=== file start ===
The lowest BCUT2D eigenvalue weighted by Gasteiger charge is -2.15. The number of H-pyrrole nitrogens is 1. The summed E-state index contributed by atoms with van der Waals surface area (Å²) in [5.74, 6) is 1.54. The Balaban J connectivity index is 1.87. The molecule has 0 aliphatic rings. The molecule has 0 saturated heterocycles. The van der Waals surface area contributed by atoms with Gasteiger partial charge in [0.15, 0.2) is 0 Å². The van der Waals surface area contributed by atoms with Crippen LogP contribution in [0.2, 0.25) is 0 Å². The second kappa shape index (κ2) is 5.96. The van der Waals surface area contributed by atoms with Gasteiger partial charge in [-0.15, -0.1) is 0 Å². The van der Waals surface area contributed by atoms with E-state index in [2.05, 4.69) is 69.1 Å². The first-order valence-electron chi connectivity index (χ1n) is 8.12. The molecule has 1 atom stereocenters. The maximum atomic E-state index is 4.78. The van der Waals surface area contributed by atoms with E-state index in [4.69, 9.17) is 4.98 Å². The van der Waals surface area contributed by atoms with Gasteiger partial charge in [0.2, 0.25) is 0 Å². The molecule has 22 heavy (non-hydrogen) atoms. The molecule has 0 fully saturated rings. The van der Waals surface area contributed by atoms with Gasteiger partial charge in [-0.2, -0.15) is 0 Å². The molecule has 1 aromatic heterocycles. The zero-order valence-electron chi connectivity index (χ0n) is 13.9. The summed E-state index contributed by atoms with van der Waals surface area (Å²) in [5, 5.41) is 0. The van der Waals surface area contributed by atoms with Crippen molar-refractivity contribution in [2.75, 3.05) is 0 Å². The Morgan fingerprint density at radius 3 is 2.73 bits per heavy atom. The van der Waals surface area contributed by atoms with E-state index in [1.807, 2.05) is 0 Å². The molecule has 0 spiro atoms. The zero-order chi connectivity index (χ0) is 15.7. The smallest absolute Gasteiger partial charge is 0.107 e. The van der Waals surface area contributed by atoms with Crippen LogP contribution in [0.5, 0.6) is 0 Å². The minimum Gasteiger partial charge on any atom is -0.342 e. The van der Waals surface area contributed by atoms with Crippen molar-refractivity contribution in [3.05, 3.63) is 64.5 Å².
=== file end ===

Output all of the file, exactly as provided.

The lowest BCUT2D eigenvalue weighted by Gasteiger charge is -2.15. The number of H-pyrrole nitrogens is 1. The summed E-state index contributed by atoms with van der Waals surface area (Å²) in [5.74, 6) is 1.54. The Balaban J connectivity index is 1.87. The molecule has 0 aliphatic rings. The molecule has 0 saturated heterocycles. The van der Waals surface area contributed by atoms with Gasteiger partial charge in [0.15, 0.2) is 0 Å². The van der Waals surface area contributed by atoms with Crippen LogP contribution in [0.2, 0.25) is 0 Å². The second kappa shape index (κ2) is 5.96. The van der Waals surface area contributed by atoms with Gasteiger partial charge in [-0.15, -0.1) is 0 Å². The van der Waals surface area contributed by atoms with E-state index in [2.05, 4.69) is 69.1 Å². The first-order valence-electron chi connectivity index (χ1n) is 8.12. The molecule has 1 atom stereocenters. The maximum atomic E-state index is 4.78. The van der Waals surface area contributed by atoms with E-state index in [4.69, 9.17) is 4.98 Å². The van der Waals surface area contributed by atoms with Gasteiger partial charge in [0.2, 0.25) is 0 Å². The molecule has 22 heavy (non-hydrogen) atoms. The molecule has 0 fully saturated rings. The van der Waals surface area contributed by atoms with Gasteiger partial charge in [-0.2, -0.15) is 0 Å². The molecule has 1 aromatic heterocycles. The zero-order valence-electron chi connectivity index (χ0n) is 13.9. The summed E-state index contributed by atoms with van der Waals surface area (Å²) in [5, 5.41) is 0. The van der Waals surface area contributed by atoms with Crippen molar-refractivity contribution in [2.75, 3.05) is 0 Å². The Morgan fingerprint density at radius 3 is 2.73 bits per heavy atom. The van der Waals surface area contributed by atoms with E-state index in [1.807, 2.05) is 0 Å². The molecule has 0 spiro atoms. The zero-order chi connectivity index (χ0) is 15.7. The smallest absolute Gasteiger partial charge is 0.107 e. The van der Waals surface area contributed by atoms with Crippen LogP contribution in [0.5, 0.6) is 0 Å². The minimum Gasteiger partial charge on any atom is -0.342 e. The van der Waals surface area contributed by atoms with Crippen molar-refractivity contribution in [3.05, 3.63) is 64.5 Å².